3.3. Contributions of Pyrethroid Exposure by Route

A few of the children’s exposure measurements studies, CHAMACOS-QEA, CTEPP-OH, JAX-EXP, and PEPCOT, have collected sufficient data (e.g., environmental, biomonitoring, and activity pattern) to quantitatively assess the aggregate or cumulative exposures of children to pyrethroids at home [7,45]. Published data only exist for the CTEPP-OH and the JAX-EXP. Morgan et al. [7] estimated the aggregate everyday exposures of 57 CTEPP-OH children, ages 2–5 years old, to both cis- and trans-permethrin through the dietary ingestion, nondietary ingestion, inhalation, and dermal routes and compared these estimates to excreted urinary amounts of 3-PBA. The children’s estimated median aggregate absorbed dose to the combined cis- and trans-isomers was 4.4 ng/kg/day, and the primary exposure route was determined to be dietary ingestion of solid foods, followed by nondietary ingestion of dust. About 7% of the solid food samples had much higher levels of the combined permethrin isomers which suggests these children were probably consuming certain types of foods (e.g., fruits and vegetables) that contained greater levels of permethrin residues [7]. The children’s estimated median absorbed dose to the combined isomers accounted for greater than 85% of the excreted amount of urinary 3-PBA (5.1 ng/kg/day) suggesting that they were likely mainly exposed to permethrin compared to other possible pyrethroids at their homes. Tulve et al. [45] recently estimated the cumulative exposures of the JAX-EXP children, ages 4–6 years old, to several pyrethroids through dietary ingestion, nondietary ingestion, inhalation, and dermal routes. These children lived in homes with reported frequent use of pesticide products. The children’s cumulative exposures to pyrethroids were predicted to be primarily through the dermal route (57%), followed by dietary ingestion route (33%). Using linear regression analysis, a positive relationship (r2 = 0.90, p < 0.05) was observed between JAX-EXP children’s estimated dermal exposure and their urinary 3-PBA concentrations; however, the authors caution that the results are limited due to the small sample size [45]. This research indicated that dietary ingestion followed by nondietary ingestion were the major exposure routes for these children, except in homes with frequent pesticide applications then dermal followed by dietary ingestion were the major exposure routes. The results of these above studies suggest that children’s exposures to pyrethroids were likely related to their individual eating and activity patterns and whether pyrethroids were applied at their homes.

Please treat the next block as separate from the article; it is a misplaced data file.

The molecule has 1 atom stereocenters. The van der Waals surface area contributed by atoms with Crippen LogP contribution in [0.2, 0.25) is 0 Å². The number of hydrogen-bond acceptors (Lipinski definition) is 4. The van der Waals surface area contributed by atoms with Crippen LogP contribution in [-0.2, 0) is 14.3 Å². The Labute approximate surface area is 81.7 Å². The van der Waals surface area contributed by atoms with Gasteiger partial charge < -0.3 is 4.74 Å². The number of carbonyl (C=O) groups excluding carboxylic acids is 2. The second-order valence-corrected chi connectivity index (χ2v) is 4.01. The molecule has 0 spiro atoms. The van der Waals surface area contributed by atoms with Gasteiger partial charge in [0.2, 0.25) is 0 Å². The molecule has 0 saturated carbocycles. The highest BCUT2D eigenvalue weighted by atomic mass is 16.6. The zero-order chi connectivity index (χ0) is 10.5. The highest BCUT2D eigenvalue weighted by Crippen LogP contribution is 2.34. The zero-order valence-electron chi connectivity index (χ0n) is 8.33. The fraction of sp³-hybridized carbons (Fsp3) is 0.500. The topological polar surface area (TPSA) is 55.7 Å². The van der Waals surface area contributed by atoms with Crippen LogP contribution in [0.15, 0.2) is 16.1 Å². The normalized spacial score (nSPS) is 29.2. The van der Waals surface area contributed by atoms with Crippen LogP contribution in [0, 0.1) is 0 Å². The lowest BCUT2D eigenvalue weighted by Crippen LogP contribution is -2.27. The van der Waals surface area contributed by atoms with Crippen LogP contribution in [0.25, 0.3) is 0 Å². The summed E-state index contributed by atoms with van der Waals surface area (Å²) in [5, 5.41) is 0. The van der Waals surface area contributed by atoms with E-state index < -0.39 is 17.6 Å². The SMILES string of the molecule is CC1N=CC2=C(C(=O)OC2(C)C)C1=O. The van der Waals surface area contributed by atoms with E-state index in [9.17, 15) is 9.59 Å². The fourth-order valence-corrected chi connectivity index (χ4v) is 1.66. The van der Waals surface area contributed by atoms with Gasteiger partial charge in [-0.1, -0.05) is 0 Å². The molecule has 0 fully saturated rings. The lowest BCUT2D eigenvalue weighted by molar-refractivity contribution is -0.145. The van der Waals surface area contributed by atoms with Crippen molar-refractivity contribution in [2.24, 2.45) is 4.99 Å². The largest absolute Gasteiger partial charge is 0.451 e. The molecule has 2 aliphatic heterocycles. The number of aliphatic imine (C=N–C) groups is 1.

3.4. Limitations

Several limitations should be considered regarding this review of children’s observational exposure assessment studies. Only the PubMed database was accessed and only U.S. studies conducted between 1999 and 2007 were included. Quantitative comparisons of the data were mainly limited to levels of pyrethroids in environmental and biological media among the studies due to the diverse types of study designs (e.g., number of children, locations, race/ethnicities, socioeconomic status, types of samples collected, and sampling methods). Of these studies, only the NHANES was designed to be representative of the U.S. general population study; nonetheless, it does not collect urinary biomonitoring data for children less than 6 years of age or environmental measurements data.

Common study limitations observed across the majority of the studies were use of convenience sampling approaches, small sample sizes, cross-sectional designs (24-h or 48-h), limited demographics factors (i.e., ages, races/ethnicities, socioeconomic status), limited types and numbers of environmental samples collected, collection of no or only one spot urine sample per child, a lack of standard methods for collection of samples (except for the HVS3), and a lack of validated questionnaires/diaries. It is recommended that children’s observational exposure measurement studies conducted in the future adopt a common ontology, particularly developing and using standardized sampling and analytical methods and validated questionnaires and diaries so better and more extensive quantitative comparisons of data can be made.

4. Conclusions